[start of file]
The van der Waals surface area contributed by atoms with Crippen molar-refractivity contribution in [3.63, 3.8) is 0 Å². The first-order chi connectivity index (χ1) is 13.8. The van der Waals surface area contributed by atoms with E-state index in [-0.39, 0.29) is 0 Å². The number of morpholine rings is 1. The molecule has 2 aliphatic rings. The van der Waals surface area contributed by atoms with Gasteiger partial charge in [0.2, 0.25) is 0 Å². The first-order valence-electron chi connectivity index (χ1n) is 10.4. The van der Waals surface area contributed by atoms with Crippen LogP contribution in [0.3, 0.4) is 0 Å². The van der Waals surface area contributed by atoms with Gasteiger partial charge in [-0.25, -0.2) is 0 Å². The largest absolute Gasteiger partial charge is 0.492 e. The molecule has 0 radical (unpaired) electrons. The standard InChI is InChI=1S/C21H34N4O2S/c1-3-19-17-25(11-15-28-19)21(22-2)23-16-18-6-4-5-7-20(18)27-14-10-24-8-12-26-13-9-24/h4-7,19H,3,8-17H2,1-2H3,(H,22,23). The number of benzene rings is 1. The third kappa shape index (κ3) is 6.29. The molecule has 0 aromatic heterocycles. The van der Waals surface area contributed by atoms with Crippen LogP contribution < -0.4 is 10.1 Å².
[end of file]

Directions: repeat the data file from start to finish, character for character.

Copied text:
The van der Waals surface area contributed by atoms with Crippen molar-refractivity contribution in [3.63, 3.8) is 0 Å². The first-order chi connectivity index (χ1) is 13.8. The van der Waals surface area contributed by atoms with E-state index in [-0.39, 0.29) is 0 Å². The number of morpholine rings is 1. The molecule has 2 aliphatic rings. The van der Waals surface area contributed by atoms with Gasteiger partial charge in [0.2, 0.25) is 0 Å². The first-order valence-electron chi connectivity index (χ1n) is 10.4. The van der Waals surface area contributed by atoms with Crippen LogP contribution in [0.3, 0.4) is 0 Å². The van der Waals surface area contributed by atoms with Gasteiger partial charge in [-0.25, -0.2) is 0 Å². The largest absolute Gasteiger partial charge is 0.492 e. The molecule has 0 radical (unpaired) electrons. The standard InChI is InChI=1S/C21H34N4O2S/c1-3-19-17-25(11-15-28-19)21(22-2)23-16-18-6-4-5-7-20(18)27-14-10-24-8-12-26-13-9-24/h4-7,19H,3,8-17H2,1-2H3,(H,22,23). The number of benzene rings is 1. The third kappa shape index (κ3) is 6.29. The molecule has 0 aromatic heterocycles. The van der Waals surface area contributed by atoms with Crippen LogP contribution < -0.4 is 10.1 Å².